1. Make sure there are no blank rows or blank columns where all you data is in your spreadsheet (extra rows and columns after all your data is ok though)
  2. Click on the “Insert” tab in the ribbon
  3. Look for the “Tables” group. 
  4. The very first button in that group should be “Pivot Table”.  Click on that
  5. Select “Pivot Table”
  6. A little box will appear, and Excel 2007 will take an educated guess at what data you want to include in your pivot table.  Excel is generally pretty good and picking the data, so don’t worry about that part – but make sure you look at the bottom half of that box.  Excel is asking you where you want your pivot table to appear.  I suggest you choose a “New Worksheet” and then click “OK”
  7. You will now notice what looks like a “Task Pane” appear in the right hand side of your Excel window.
  8. In the top half of that task pane, select the fields that you want to include in your pivot table – basically you need to pick the information you want to slice and dice!
  9. In the bottom half of that task pane, play around with where those fields sit in the Pivot Table.  You can filter based on certain fields, you can add fields as row or column labels, or you can get summary values for the contents of cells – you take your pick.  It is best to play around and experiment at this stage to get the exact outcome you want, simply because there are so many ways you might want to slice and dice that data.
  10. When you are done, just close that task pan by clicking the “x” at the top of it (make sure you click the one at the top of the Task Pane, and not the one on the top of the window! that will close Excel!)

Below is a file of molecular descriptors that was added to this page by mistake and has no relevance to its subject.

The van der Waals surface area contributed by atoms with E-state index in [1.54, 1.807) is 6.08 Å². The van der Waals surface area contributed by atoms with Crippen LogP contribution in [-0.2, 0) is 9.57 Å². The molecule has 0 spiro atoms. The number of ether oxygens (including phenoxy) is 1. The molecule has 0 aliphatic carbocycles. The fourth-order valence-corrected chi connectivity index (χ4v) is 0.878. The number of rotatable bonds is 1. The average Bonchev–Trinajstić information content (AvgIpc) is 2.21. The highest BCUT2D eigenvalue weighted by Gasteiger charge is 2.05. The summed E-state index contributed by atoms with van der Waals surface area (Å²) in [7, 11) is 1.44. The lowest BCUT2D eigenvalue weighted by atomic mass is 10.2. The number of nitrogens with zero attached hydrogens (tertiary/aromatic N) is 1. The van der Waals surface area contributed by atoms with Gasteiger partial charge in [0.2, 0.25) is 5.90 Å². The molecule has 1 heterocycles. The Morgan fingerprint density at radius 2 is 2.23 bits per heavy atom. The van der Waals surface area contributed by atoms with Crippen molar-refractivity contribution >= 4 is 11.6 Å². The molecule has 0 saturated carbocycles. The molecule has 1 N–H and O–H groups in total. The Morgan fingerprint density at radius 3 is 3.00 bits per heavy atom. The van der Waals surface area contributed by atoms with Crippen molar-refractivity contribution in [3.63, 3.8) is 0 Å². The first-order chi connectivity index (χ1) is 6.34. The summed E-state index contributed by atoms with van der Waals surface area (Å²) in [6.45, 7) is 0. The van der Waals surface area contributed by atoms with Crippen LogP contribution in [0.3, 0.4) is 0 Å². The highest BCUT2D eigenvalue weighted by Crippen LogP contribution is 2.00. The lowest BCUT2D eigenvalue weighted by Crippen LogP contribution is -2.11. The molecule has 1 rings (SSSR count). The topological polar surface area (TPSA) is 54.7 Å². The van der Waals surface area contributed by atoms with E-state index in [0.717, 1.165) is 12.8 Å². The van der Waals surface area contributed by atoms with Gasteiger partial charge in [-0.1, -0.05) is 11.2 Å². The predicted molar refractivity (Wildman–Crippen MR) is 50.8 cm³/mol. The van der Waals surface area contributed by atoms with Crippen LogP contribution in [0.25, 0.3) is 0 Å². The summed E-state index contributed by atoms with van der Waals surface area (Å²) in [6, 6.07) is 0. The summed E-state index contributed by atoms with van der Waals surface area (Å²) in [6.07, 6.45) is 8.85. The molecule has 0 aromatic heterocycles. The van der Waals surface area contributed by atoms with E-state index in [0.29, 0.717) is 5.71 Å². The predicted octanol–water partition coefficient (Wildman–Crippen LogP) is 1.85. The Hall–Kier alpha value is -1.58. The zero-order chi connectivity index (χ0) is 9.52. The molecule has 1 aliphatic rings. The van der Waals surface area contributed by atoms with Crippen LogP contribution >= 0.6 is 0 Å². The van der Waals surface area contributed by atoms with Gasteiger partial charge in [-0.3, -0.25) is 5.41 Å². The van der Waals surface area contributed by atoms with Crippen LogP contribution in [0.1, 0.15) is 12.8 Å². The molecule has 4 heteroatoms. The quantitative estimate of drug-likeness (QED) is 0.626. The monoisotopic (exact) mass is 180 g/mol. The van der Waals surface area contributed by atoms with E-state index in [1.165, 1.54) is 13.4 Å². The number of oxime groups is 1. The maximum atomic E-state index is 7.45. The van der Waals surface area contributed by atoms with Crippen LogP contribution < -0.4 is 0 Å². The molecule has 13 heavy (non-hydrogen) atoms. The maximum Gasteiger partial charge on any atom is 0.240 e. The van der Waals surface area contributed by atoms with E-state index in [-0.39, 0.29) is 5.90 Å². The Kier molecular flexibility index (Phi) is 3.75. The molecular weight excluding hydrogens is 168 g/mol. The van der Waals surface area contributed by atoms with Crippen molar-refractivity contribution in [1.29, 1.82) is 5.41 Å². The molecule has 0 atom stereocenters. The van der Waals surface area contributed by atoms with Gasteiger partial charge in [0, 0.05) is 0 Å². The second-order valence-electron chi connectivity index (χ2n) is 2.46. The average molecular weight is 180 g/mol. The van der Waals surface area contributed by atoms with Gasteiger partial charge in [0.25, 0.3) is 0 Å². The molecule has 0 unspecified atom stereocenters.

11. Now play around with your pivot table, and impress your boss!

Whilst it might look a little complicated to begin with, the best advice I can give is to give Pivot Tables a go and simply experiment with some data.  Then you will see the true potential of how much time this great feature of Excel could save you!

’till next time!
TNP 😉

Say you have a nice long list of names.  But they are just all over the place.  Wouldn’t it be good to be able to sort them into alphabetical order?

Well in Word 2007 it is a piece of cake!  Assuming you have each item in your list on a separate line…

  1. Select the text you want to sort alphabetically
  2. Make sure you are on the “Home” tab in the Ribbon
  3. Look for the “Paragraph” group
  4. Click on the sort button (that is the one with an "A on top of a Z”
  5. A box will appear – if you want straight alphabetical order on your paragraphs just hit ok.
  6. If you want reverse alphabetical order, surgery
    make sure you select “Descending”

Using the sort button you can also sort numerically, order
or by date!  Simply change the “Type” of sort you want to do in the “Sort Text” box.

‘till next time!
TNP 😉

13 thoughts on “Sort text alphabetically in Word 2007

  1. Thx a lot there are people like you who save us the time of reading the incomprehensible “Word Help”!

  2. Is there an upper limit to the number of paragraphs that can be sorted? I have a single column, 300 page list of paragraphs that I need to sort alphabetically, but the Word sort function refuses to co-operate.

  3. Thank you so much for the help, it’ll really help with my IT Coursework!! Makes life so much simpler!!

  4. Thanks so much for the info on sorting in Word 2007. I’ll be keeping your website as a favourite.

  5. Good-Morning,

    Trying to sort names for a candle light service in 2007 word document. Followed your steps, still unable to sort by last names. Typed each name on a separate line, selected all names. Results, sort is by first name. Type names as: John Doe, etc.

    Kelp! Need info A.S.A.P.!

    Thank You!

  6. I have a list of names and numbers that I need to sort the first field numberically and a second field alphabetitly. I don’t have the option of sorting alphabeticly in field 2.

  7. B.J. Robinson, Word will only sort on the first character(s) in your list. Word will not distinguish between first names and last names as in the example you mentioned. If you want to do so, you will have to re-order the individual lines such that the last names come first on each line.